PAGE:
The Growing Backlash Against Automated Cheating Detectors

from the but-for-a-good-reason dept

It's been nearly four years since we wrote about students and parents being upset that online services that check student homework for plagiarism were also uploading and storing a copy of every paper they checked. It got to the point, earlier this year, that at least one university banned the use of Turnitin, one of the most popular services in this field. It seems that the student rebellion against such tools is growing, as many more students are questioning the legality of such tools, and asking their schools to stop using them. They're not just upset about the uploads, but about the assumption of guilt. While there clearly is plenty of plagiarism to go around, that doesn't mean this is the right solution to it. It's often easy to just throw technology at a problem, but it's worth recognizing that doing so always raises unexpected issues -- and those issues may not be technological on their own, but legal and cultural issues. It seems like many of the schools who jumped on the Turnitin bandwagon didn't spend much time thinking about those additional consequences, and are now facing student anger because of it.

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  1. identicon
    Stephen, 11 Dec 2006 @ 1:19am

    TurnitIn

    I beleive that TurnItIn can violate a students rights. After all, if they write a paper THEY OWN THE COPYRIGHT TO IT under the Berne Convention. After all, TurnItIn is making money off student papers by determining plagarism.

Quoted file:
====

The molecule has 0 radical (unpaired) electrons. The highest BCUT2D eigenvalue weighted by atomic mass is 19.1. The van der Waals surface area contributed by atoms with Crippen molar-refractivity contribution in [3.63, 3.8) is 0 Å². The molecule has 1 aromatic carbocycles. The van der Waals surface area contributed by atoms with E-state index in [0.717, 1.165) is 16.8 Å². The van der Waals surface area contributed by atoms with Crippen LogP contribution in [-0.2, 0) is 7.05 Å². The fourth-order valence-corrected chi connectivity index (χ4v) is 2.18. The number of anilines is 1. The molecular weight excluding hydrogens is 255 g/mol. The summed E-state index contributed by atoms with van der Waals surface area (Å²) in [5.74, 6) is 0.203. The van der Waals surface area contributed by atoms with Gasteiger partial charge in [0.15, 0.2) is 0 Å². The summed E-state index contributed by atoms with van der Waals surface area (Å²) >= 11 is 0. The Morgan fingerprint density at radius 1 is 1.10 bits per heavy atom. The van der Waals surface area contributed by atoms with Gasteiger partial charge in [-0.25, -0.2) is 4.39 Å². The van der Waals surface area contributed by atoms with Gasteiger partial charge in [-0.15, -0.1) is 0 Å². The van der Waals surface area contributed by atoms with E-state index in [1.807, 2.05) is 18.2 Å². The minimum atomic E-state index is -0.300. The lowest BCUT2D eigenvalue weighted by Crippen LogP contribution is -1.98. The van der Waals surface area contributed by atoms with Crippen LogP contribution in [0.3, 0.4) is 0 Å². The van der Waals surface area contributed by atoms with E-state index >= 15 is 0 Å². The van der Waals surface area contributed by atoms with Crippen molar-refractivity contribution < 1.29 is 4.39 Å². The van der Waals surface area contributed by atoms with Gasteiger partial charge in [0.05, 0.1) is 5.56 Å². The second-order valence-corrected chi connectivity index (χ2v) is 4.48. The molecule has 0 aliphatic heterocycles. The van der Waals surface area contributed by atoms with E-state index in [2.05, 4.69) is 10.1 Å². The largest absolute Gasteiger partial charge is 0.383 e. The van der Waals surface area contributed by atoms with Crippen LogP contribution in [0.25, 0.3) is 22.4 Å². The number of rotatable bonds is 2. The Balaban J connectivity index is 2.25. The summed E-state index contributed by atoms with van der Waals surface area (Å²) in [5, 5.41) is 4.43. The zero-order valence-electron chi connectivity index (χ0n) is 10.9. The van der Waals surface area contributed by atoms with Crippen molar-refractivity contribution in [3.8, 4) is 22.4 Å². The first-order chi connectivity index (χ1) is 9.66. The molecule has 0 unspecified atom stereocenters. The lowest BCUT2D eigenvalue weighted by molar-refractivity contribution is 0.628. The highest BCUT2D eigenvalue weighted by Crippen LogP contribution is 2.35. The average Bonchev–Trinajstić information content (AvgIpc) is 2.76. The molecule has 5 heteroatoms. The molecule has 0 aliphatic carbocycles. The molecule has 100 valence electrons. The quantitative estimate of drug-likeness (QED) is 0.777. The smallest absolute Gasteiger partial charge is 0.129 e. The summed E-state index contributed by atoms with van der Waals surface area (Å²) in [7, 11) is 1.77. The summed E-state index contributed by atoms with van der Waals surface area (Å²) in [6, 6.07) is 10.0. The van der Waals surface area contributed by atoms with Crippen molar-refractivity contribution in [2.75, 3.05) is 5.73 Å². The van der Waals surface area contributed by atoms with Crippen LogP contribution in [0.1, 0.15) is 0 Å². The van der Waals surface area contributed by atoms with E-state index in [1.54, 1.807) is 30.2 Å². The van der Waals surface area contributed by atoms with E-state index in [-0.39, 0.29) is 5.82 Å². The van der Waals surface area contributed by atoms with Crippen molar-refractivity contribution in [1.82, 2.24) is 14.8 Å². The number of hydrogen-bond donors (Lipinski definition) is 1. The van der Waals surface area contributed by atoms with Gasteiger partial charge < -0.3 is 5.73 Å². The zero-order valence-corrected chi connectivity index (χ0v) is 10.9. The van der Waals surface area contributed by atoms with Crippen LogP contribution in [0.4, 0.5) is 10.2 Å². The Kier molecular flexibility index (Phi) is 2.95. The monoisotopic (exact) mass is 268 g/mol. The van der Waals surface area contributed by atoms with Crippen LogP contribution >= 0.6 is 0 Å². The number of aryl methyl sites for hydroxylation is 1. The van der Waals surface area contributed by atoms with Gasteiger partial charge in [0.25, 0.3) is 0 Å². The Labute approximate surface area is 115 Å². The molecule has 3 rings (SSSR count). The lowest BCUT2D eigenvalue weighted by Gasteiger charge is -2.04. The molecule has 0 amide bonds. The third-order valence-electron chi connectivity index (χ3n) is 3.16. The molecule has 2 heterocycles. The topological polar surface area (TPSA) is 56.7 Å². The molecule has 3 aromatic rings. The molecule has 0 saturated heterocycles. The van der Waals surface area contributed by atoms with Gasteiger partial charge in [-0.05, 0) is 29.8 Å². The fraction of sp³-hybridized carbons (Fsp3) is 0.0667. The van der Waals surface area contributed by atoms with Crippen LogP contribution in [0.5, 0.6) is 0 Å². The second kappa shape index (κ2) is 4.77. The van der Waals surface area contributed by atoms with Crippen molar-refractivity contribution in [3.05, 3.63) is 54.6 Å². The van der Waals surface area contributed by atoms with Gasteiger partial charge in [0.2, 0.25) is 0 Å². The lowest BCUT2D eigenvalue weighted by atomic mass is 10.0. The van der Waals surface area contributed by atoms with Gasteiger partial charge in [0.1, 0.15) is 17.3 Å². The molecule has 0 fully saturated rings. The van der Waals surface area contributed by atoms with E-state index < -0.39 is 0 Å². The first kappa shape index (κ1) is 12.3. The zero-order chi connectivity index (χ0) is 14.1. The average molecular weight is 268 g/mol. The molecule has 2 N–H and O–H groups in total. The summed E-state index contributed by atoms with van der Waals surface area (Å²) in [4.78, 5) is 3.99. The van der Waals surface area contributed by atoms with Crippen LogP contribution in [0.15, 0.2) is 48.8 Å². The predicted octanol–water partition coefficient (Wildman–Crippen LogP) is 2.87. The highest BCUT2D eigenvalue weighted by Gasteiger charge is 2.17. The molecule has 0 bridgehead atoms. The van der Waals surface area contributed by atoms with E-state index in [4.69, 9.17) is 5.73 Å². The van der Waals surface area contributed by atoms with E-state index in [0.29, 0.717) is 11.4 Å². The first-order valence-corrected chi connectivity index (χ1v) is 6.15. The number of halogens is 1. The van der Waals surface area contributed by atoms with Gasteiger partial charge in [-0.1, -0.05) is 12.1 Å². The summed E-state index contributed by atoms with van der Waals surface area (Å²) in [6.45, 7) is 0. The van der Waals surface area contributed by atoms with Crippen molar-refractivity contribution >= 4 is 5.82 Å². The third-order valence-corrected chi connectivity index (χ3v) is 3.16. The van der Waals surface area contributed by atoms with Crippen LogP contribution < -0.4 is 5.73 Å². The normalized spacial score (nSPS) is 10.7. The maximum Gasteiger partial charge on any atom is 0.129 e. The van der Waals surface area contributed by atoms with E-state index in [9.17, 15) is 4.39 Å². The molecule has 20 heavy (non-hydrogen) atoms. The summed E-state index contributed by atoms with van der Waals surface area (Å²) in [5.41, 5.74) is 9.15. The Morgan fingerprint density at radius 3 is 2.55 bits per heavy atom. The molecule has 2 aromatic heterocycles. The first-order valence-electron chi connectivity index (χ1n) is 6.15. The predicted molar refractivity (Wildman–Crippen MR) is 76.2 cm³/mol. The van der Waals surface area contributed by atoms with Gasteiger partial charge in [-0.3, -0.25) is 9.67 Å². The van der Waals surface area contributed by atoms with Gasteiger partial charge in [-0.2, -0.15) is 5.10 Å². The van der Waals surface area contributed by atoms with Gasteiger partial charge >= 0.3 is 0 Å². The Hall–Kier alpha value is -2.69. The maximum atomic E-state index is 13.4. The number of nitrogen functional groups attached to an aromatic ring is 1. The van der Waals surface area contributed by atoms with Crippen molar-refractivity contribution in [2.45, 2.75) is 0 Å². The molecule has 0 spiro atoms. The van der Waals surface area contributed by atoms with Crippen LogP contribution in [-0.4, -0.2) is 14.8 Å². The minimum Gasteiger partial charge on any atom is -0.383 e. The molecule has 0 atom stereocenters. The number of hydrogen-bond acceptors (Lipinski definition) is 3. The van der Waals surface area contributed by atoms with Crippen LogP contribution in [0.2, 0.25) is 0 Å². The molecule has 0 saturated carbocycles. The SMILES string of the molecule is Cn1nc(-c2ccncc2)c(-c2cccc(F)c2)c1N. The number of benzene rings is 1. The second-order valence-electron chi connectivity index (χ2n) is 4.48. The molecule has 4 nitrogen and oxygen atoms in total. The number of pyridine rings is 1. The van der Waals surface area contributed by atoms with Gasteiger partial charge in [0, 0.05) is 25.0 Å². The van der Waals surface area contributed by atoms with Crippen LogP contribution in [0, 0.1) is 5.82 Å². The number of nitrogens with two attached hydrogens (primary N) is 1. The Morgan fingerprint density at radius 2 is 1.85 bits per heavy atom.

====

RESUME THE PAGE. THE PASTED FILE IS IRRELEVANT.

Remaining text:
But, is TurnItIn PLAGARIZING papers to put in its database itself? Well, for one it is running a massive data mining operation, making entire copies of students works and more importantly, making PROFIT off of searching them. This kind of massive copying for commercial use may NOT fall under the fair use doctorine, and I beleive it even goes farther than Google as it is actually caching and storing data, rather than just making databases of links.

    Next of all, there is another issue. They are flagging peoples papers againt further reuse without permission. This actually infringes a kids ownerships of their work. They may want to share or reuse portions of their own work for later use, and why should TurnItIn have a right to take away what they legally have the right to do, because after all the STUDENT OWNS HIS/HER WORK!

    I beleive TurnItIn should at least provide an opt-out, or maybe make storing a full paper opt-in.

    Stephen

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